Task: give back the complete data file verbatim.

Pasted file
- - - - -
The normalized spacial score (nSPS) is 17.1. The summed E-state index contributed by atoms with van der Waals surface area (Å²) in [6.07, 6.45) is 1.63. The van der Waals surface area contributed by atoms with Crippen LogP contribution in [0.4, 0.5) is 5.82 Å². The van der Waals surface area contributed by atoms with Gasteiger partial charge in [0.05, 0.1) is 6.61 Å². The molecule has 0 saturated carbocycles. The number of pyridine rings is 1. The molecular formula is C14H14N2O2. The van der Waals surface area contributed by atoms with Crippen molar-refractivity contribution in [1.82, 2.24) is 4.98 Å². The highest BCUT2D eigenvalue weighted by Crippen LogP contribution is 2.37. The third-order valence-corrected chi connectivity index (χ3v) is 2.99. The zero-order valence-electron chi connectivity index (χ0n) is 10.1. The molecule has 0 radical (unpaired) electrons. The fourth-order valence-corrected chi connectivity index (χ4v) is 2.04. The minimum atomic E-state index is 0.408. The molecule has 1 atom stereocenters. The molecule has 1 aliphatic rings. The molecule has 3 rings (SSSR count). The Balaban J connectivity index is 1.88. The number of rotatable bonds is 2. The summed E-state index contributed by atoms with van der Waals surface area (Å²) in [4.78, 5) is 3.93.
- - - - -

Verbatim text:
The normalized spacial score (nSPS) is 17.1. The summed E-state index contributed by atoms with van der Waals surface area (Å²) in [6.07, 6.45) is 1.63. The van der Waals surface area contributed by atoms with Crippen LogP contribution in [0.4, 0.5) is 5.82 Å². The van der Waals surface area contributed by atoms with Gasteiger partial charge in [0.05, 0.1) is 6.61 Å². The molecule has 0 saturated carbocycles. The number of pyridine rings is 1. The molecular formula is C14H14N2O2. The van der Waals surface area contributed by atoms with Crippen molar-refractivity contribution in [1.82, 2.24) is 4.98 Å². The highest BCUT2D eigenvalue weighted by Crippen LogP contribution is 2.37. The third-order valence-corrected chi connectivity index (χ3v) is 2.99. The zero-order valence-electron chi connectivity index (χ0n) is 10.1. The molecule has 0 radical (unpaired) electrons. The fourth-order valence-corrected chi connectivity index (χ4v) is 2.04. The minimum atomic E-state index is 0.408. The molecule has 1 atom stereocenters. The molecule has 1 aliphatic rings. The molecule has 3 rings (SSSR count). The Balaban J connectivity index is 1.88. The number of rotatable bonds is 2. The summed E-state index contributed by atoms with van der Waals surface area (Å²) in [4.78, 5) is 3.93.